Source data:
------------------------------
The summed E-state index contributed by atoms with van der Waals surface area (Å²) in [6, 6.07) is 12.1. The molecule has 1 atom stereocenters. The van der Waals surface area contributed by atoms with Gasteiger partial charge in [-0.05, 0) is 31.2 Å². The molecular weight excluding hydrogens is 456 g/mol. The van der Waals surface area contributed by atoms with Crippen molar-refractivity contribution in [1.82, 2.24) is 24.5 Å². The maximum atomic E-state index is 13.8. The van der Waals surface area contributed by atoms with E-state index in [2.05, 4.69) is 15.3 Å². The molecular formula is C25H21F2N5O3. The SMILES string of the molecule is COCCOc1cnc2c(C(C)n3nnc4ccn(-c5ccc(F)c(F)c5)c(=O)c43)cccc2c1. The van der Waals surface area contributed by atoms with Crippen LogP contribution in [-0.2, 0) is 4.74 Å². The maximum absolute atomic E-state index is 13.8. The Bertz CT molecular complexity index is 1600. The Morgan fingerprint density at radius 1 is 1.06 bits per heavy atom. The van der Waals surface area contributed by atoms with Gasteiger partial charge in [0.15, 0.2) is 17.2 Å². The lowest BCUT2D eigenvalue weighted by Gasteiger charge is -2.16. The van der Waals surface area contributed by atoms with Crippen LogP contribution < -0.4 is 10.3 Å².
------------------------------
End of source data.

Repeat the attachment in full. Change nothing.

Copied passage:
The summed E-state index contributed by atoms with van der Waals surface area (Å²) in [6, 6.07) is 12.1. The molecule has 1 atom stereocenters. The van der Waals surface area contributed by atoms with Gasteiger partial charge in [-0.05, 0) is 31.2 Å². The molecular weight excluding hydrogens is 456 g/mol. The van der Waals surface area contributed by atoms with Crippen molar-refractivity contribution in [1.82, 2.24) is 24.5 Å². The maximum atomic E-state index is 13.8. The van der Waals surface area contributed by atoms with E-state index in [2.05, 4.69) is 15.3 Å². The molecular formula is C25H21F2N5O3. The SMILES string of the molecule is COCCOc1cnc2c(C(C)n3nnc4ccn(-c5ccc(F)c(F)c5)c(=O)c43)cccc2c1. The van der Waals surface area contributed by atoms with Crippen LogP contribution in [-0.2, 0) is 4.74 Å². The maximum absolute atomic E-state index is 13.8. The Bertz CT molecular complexity index is 1600. The Morgan fingerprint density at radius 1 is 1.06 bits per heavy atom. The van der Waals surface area contributed by atoms with Gasteiger partial charge in [0.15, 0.2) is 17.2 Å². The lowest BCUT2D eigenvalue weighted by Gasteiger charge is -2.16. The van der Waals surface area contributed by atoms with Crippen LogP contribution < -0.4 is 10.3 Å².